- People close to President Donald Trump are torn over what should happen to the White House chief of staff, John Kelly.
- Some say it’d be a “lethal” mistake for Trump to oust him.
- Others say he needs to go for his handling of the Rob Porter scandal.
John Kelly’s future as the White House chief of staff appears to be in question as the Rob Porter scandal continues to escalate. And President Donald Trump’s allies are torn over what should be the fate of the retired Marine general who has fought to bring order to a chaotic West Wing.
Porter, the former White House staff secretary who had an important behind-the-scenes job, resigned last week amid abuse allegations from two ex-wives. Kelly initially released a statement defending Porter, only to release a second statement nearly a full day after the story broke that expressed shock at photographic evidence of the alleged abuse published in the Daily Mail.
Some of Trump’s allies say it would be a “lethal” mistake for the president to oust Kelly, who many feel is a stabilizing force within the White House and helped quell some of the backbiting that plagued the administration for much of its first year.
“The president should just move on,” a former Trump campaign aide told Business Insider. “Tell his team, ‘Let’s make sure this never happens again.’ Stop prosecuting mistakes publicly. Firing Kelly would be a lethal mistake, and I doubt he is even considering it.”
Others say Kelly has burned his remaining credibility with this episode and should be replaced, now that he has gone from the voice of stability to the cause of chaos.
“Kelly is now just another staffer who could get fired any day of the week by Donald J. Trump,” said one person close to the White House. “Not that I expect him gone today or tomorrow. This is a lesson in what happens when the stabilizing force becomes the agent of chaos.”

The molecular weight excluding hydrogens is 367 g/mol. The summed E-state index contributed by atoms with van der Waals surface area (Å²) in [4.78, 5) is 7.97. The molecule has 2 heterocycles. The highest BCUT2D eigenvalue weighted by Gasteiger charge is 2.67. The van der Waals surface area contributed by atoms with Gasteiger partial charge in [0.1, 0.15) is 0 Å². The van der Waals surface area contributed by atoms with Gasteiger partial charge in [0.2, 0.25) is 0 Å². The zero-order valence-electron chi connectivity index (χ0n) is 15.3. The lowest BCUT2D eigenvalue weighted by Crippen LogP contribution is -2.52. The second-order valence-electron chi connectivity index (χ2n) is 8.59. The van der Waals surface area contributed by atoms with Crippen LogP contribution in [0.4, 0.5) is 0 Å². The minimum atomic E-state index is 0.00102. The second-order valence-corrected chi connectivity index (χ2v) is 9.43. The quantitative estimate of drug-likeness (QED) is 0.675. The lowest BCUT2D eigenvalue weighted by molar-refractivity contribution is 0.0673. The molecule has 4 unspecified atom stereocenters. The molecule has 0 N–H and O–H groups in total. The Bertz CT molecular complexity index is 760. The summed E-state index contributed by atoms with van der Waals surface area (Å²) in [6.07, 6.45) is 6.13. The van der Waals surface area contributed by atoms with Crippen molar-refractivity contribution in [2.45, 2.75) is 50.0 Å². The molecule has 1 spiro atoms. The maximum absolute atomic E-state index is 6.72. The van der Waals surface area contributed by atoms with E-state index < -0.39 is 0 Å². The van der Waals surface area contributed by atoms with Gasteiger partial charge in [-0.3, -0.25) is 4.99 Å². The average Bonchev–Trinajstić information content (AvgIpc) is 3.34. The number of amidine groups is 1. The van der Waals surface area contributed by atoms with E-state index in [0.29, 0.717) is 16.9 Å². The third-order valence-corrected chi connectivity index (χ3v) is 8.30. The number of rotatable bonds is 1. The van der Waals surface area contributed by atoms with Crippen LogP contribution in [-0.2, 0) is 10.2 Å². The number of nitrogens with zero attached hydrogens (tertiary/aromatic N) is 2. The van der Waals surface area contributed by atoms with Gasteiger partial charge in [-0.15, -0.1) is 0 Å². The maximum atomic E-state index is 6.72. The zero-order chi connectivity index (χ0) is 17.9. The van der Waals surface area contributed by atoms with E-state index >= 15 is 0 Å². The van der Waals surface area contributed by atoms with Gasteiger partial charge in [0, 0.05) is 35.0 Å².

Anthony Scaramucci, the former White House communications director, tweeted Tuesday that Kelly’s handling of the scandal was “inexcusable.”
“Kelly must resign,” he wrote.
‘Much ado about nothing’
Several top White House officials have sought to squash the idea that Kelly’s job is in jeopardy. The White House counselor, Kellyanne Conway; the deputy press secretary, Raj Shah; the legislative affairs director, Marc Short; and Mick Mulvaney, the director of the Office of Management and Budget, have all in recent days either denied that Trump is seeking to replace Kelly or expressed scepticism over reporting that Kelly could be on the way out.
“I think all the stories about replacing General Kelly are from people who are unhappy they have lost access to the president,” Mulvaney told Chris Wallace on “Fox News Sunday.” “It’s much ado about nothing.”
Some of those stories included Vanity Fair reporting Thursday that Ivanka Trump and Jared Kushner were discussing possible replacements for Kelly and that the former Trump campaign managerCorey Lewandowski called Trump and told him to fire the chief of staff.
The Washington Post reported Tuesday that much of Kelly’s colleagues had lost faith in him. One White House official described Kelly to The Post as a “big fat liar.”
Names of his potential replacements have been floated all week: Trump’s chief economic adviser, Gary Cohn; Republican Rep. Mark Meadows; House Majority Leader Kevin McCarthy; and Mulvaney. One outside adviser to the president even suggested that Trump should consider naming Conway as his chief of staff, rumours she dismissed last weekend.